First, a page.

An understanding of the distinctive features of those circumstances involves analysis of a particular crisis of political hegemony within the framework of a general crisis of ideology. To begin from basics, this would necessitate a rounded discussion of the particular way politico-ideological structures in peripheral societies grow. This is beyond the scope of the argument here, but a few reminders may be useful.

First, although in the majority of societies under discussion the capitalist mode of production dominates, the bourgeoisie has not fully developed as the hegemonic class. The immaturity of the bourgeoisie in these social formations shows itself best in its anaemic political and ideological personality. For this reason, the dominant ideology, the prime requirement of which is the securing of the voluntary assent of the masses to the existing social order, at best contains only elements of bourgeois thinking. It is made up of an amalgam of nationalism, religious dogma, elements of petit-bourgeois ideas, paternalistic and tribal values, along with some aspects of liberalism.

Second, the acceleration of structural changes very quickly upsets the class-political line-ups and in uniquely new divisions and allegiances. The ruling ideological amalgam, discussed above, is not only incapable of fulfilling the task of gaining the assent of the masses, but also loses its effectiveness even within the ruling bloc.

Not surprisingly, therefore, any attempt to remodel and renew this doctrine has the effect of reducing further its influence on one section of society just as it appears to increase its capacity to influence other sectors. In other words, the more it becomes aware of the need to update its ideology, the more the bourgeosie both loses its ability to universalize its essential ideology and, paradoxically, provokes confrontations amongst the subordinate ideological trends.

Third, the end result of such a process, especially if it coincides with a major collapse of the government’s economic programmes, appears in the form of multi-dimensional changes in the various political structures. Inside the ruling bloc the crisis surfaces as one of hegemony, which not only causes a series of changes in the balance of power, but also often leads the purging of - or even a bloody suppression of - some of the ruling factions. This, in turn, reduces more than ever the hegemonic political influence of the ruling bloc on the masses, diminishing its social base even further.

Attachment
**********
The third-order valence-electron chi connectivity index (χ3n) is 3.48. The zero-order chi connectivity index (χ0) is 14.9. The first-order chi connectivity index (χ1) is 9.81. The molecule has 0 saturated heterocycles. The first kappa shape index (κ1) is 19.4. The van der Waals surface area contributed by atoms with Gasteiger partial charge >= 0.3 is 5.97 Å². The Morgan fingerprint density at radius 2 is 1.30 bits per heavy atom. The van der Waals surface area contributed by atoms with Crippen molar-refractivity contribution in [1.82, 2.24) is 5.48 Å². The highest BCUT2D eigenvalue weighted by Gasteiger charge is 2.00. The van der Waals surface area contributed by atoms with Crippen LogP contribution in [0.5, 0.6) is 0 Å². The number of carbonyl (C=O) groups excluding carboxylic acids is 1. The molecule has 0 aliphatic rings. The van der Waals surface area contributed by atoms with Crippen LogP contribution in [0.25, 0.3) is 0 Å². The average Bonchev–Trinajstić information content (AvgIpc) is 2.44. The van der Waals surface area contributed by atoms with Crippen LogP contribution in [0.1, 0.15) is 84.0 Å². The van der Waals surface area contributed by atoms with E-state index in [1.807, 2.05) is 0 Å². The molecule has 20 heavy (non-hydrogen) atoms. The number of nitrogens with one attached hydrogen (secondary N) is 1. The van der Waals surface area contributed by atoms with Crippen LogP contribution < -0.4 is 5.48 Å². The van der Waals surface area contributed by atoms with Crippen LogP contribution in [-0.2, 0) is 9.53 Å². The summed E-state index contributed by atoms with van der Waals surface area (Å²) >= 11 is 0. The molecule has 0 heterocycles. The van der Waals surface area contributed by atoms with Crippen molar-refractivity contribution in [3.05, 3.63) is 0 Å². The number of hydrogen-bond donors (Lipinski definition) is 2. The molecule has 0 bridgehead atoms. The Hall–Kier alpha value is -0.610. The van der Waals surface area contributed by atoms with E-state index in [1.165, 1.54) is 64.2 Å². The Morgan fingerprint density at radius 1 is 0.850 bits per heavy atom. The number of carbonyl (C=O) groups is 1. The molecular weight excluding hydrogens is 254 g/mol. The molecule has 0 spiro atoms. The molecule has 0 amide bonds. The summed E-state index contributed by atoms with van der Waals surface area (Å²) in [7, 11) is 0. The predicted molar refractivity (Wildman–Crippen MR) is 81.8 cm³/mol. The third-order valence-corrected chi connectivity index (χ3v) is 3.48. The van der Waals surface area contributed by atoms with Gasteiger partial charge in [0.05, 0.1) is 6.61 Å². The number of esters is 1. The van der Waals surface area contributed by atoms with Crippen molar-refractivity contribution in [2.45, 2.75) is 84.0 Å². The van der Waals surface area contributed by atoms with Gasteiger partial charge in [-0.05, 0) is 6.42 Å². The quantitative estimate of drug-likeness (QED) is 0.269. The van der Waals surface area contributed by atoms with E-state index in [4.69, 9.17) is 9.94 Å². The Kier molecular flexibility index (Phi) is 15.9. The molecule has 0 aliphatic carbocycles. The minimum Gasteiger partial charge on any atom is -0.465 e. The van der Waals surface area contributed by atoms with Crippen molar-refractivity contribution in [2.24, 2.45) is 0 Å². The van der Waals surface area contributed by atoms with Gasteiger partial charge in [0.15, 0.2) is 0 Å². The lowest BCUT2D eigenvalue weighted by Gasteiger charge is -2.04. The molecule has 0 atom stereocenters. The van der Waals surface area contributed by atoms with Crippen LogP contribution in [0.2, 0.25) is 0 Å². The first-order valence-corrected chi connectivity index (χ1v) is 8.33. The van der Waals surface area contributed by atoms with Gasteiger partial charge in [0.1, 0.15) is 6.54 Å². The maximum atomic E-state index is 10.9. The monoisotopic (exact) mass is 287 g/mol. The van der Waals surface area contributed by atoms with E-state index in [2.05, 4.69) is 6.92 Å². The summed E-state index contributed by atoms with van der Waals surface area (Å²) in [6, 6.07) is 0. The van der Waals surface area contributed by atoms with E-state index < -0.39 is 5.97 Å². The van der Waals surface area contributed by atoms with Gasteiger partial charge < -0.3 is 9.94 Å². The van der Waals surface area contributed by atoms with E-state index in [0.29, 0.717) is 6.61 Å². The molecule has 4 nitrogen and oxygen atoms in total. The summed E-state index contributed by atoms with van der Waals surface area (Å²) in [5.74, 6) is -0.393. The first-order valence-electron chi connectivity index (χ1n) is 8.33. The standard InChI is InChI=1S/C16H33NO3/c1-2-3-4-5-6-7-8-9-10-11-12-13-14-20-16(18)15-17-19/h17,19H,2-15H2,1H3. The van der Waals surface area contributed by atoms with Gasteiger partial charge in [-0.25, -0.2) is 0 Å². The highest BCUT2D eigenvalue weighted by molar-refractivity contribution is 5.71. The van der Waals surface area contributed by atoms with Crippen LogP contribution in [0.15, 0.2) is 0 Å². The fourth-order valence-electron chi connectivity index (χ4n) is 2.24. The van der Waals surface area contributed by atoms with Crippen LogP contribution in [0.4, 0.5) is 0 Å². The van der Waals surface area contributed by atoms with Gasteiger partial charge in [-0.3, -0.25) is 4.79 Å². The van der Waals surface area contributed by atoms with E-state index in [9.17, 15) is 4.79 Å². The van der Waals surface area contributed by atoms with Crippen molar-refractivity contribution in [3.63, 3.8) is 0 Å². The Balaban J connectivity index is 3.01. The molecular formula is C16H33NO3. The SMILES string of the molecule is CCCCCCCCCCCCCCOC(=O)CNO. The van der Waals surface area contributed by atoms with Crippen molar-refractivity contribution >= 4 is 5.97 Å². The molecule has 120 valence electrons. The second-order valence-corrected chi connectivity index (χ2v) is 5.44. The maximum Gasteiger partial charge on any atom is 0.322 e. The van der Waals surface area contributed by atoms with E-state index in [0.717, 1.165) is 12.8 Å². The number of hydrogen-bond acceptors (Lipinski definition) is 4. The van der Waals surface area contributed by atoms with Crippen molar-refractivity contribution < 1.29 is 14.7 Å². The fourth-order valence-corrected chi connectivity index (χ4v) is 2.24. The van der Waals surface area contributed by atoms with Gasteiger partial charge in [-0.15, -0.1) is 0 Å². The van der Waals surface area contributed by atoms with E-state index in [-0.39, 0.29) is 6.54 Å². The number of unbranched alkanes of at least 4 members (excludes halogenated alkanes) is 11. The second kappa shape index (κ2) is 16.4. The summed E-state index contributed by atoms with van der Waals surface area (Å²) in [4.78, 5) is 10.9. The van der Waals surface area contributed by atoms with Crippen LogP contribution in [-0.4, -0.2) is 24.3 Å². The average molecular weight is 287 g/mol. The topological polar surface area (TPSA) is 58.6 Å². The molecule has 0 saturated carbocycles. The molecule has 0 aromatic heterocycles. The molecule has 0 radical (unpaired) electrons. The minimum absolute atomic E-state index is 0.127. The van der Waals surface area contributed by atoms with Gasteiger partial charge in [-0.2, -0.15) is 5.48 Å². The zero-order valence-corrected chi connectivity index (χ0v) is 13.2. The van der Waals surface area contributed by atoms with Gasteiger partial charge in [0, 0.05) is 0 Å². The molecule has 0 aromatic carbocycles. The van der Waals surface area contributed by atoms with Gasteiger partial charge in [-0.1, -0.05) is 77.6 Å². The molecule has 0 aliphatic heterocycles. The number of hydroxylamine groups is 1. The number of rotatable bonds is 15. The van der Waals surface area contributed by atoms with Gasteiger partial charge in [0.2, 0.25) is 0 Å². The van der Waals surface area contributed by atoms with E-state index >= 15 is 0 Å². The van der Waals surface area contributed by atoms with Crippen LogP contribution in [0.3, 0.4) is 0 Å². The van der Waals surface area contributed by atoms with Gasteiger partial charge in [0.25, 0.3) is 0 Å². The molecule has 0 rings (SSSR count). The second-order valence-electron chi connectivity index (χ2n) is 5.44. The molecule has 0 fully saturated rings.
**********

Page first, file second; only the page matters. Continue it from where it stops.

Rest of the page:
But at the opposite pole, the working class is powerless not only because of its relative youth and political immaturity but also because it lacks an effective ideological base. The ‘Marxism-Leninism’ packaged in the ‘Academies of Science’ of the ‘socialist bloc’, in conjunction with various theories of the ‘non-capitalist road to socialism’, in no way served to unite the working class.

Quite the opposite. These theories rationalized the splitting of the political and trade-union movement into small groupings, and the collapse of other sections of workers into passivity or open surrender. In some countries the communist and worker parties went as far as liquidating themselves and amalgamating with the ruling party (e.g. in Egypt). In others, there was an inexorable process distancing the mass of workers from worker-based political organisations.

To complete the picture, there was systematic police repression. Taken together, all this explains why, at a time when conditions for the growth of the class pole opposing the bourgeoisie were at their best, the working class remained weaker and more helpless than ever. This catastrophic balance between the two main class poles in society promoted not so much political paralysis as a vacuum -- both of political representation and of legitimacy. In such situations the voice from the minarets gains an ear. A multicoloured amalgam of social layers is attracted by the invitation to a jihad, apparently taking its ideology from ancient tales and sayings, but actually resurrected on the ruins, chaos and wretchedness of today.

Facilitating factors